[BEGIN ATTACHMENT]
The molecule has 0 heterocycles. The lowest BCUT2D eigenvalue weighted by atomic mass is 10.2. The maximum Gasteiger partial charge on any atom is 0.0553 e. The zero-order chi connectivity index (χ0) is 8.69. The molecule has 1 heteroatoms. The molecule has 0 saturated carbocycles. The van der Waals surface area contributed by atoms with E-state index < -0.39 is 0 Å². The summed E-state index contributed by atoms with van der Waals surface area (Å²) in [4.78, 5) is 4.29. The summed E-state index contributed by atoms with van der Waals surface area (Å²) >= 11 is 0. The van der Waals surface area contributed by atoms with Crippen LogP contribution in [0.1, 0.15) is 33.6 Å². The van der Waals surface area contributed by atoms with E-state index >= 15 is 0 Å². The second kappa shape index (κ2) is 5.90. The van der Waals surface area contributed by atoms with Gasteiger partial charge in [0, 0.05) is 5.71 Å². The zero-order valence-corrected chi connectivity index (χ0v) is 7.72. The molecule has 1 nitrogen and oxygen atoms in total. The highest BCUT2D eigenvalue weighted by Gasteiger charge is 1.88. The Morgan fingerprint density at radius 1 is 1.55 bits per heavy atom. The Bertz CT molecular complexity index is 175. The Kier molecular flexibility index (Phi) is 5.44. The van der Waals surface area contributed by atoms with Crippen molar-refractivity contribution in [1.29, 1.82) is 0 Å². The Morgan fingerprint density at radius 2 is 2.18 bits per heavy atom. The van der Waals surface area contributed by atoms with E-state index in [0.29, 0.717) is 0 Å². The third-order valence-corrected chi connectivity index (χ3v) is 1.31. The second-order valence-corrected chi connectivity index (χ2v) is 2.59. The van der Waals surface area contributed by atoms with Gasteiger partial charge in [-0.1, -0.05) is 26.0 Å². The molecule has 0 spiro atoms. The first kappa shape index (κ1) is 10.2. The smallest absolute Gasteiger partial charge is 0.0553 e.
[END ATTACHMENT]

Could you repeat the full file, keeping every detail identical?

The molecule has 0 heterocycles. The lowest BCUT2D eigenvalue weighted by atomic mass is 10.2. The maximum Gasteiger partial charge on any atom is 0.0553 e. The zero-order chi connectivity index (χ0) is 8.69. The molecule has 1 heteroatoms. The molecule has 0 saturated carbocycles. The van der Waals surface area contributed by atoms with E-state index < -0.39 is 0 Å². The summed E-state index contributed by atoms with van der Waals surface area (Å²) in [4.78, 5) is 4.29. The summed E-state index contributed by atoms with van der Waals surface area (Å²) >= 11 is 0. The van der Waals surface area contributed by atoms with Crippen LogP contribution in [0.1, 0.15) is 33.6 Å². The van der Waals surface area contributed by atoms with E-state index >= 15 is 0 Å². The second kappa shape index (κ2) is 5.90. The van der Waals surface area contributed by atoms with Gasteiger partial charge in [0, 0.05) is 5.71 Å². The zero-order valence-corrected chi connectivity index (χ0v) is 7.72. The molecule has 1 nitrogen and oxygen atoms in total. The highest BCUT2D eigenvalue weighted by Gasteiger charge is 1.88. The Morgan fingerprint density at radius 1 is 1.55 bits per heavy atom. The Bertz CT molecular complexity index is 175. The Kier molecular flexibility index (Phi) is 5.44. The van der Waals surface area contributed by atoms with Crippen molar-refractivity contribution in [1.29, 1.82) is 0 Å². The Morgan fingerprint density at radius 2 is 2.18 bits per heavy atom. The van der Waals surface area contributed by atoms with E-state index in [0.29, 0.717) is 0 Å². The third-order valence-corrected chi connectivity index (χ3v) is 1.31. The second-order valence-corrected chi connectivity index (χ2v) is 2.59. The van der Waals surface area contributed by atoms with Gasteiger partial charge in [-0.1, -0.05) is 26.0 Å². The molecule has 0 spiro atoms. The first kappa shape index (κ1) is 10.2. The smallest absolute Gasteiger partial charge is 0.0553 e.